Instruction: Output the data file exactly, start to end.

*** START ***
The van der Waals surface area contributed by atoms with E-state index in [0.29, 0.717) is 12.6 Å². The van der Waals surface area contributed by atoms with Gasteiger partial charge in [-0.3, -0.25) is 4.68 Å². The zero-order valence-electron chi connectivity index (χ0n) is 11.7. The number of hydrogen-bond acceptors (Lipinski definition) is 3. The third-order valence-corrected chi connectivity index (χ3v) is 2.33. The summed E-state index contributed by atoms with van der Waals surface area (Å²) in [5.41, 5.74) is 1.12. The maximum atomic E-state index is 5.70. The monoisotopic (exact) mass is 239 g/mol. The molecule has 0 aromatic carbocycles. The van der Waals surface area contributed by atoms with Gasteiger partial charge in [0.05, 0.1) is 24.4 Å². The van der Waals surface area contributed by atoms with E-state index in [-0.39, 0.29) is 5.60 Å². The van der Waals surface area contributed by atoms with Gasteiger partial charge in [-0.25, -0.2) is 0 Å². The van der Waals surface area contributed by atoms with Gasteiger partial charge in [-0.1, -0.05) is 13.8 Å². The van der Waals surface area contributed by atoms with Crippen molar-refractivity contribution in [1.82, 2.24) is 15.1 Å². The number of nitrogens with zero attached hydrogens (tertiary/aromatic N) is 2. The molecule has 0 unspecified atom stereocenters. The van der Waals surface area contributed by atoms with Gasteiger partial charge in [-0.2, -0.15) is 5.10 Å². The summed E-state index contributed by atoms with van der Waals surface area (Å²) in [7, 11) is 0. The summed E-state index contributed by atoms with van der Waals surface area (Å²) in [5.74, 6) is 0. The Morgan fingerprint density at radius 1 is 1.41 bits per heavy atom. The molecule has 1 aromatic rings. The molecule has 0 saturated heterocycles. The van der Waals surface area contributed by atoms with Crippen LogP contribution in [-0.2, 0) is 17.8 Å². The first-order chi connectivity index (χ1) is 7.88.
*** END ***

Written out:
The van der Waals surface area contributed by atoms with E-state index in [0.29, 0.717) is 12.6 Å². The van der Waals surface area contributed by atoms with Gasteiger partial charge in [-0.3, -0.25) is 4.68 Å². The zero-order valence-electron chi connectivity index (χ0n) is 11.7. The number of hydrogen-bond acceptors (Lipinski definition) is 3. The third-order valence-corrected chi connectivity index (χ3v) is 2.33. The summed E-state index contributed by atoms with van der Waals surface area (Å²) in [5.41, 5.74) is 1.12. The maximum atomic E-state index is 5.70. The monoisotopic (exact) mass is 239 g/mol. The molecule has 0 aromatic carbocycles. The van der Waals surface area contributed by atoms with Gasteiger partial charge in [0.05, 0.1) is 24.4 Å². The van der Waals surface area contributed by atoms with E-state index in [-0.39, 0.29) is 5.60 Å². The van der Waals surface area contributed by atoms with Gasteiger partial charge in [-0.25, -0.2) is 0 Å². The van der Waals surface area contributed by atoms with Gasteiger partial charge in [-0.1, -0.05) is 13.8 Å². The van der Waals surface area contributed by atoms with Crippen molar-refractivity contribution in [1.82, 2.24) is 15.1 Å². The number of nitrogens with zero attached hydrogens (tertiary/aromatic N) is 2. The molecule has 0 unspecified atom stereocenters. The van der Waals surface area contributed by atoms with Gasteiger partial charge in [-0.2, -0.15) is 5.10 Å². The summed E-state index contributed by atoms with van der Waals surface area (Å²) in [7, 11) is 0. The summed E-state index contributed by atoms with van der Waals surface area (Å²) in [5.74, 6) is 0. The Morgan fingerprint density at radius 1 is 1.41 bits per heavy atom. The molecule has 1 aromatic rings. The molecule has 0 saturated heterocycles. The van der Waals surface area contributed by atoms with Crippen LogP contribution in [-0.2, 0) is 17.8 Å². The first-order chi connectivity index (χ1) is 7.88.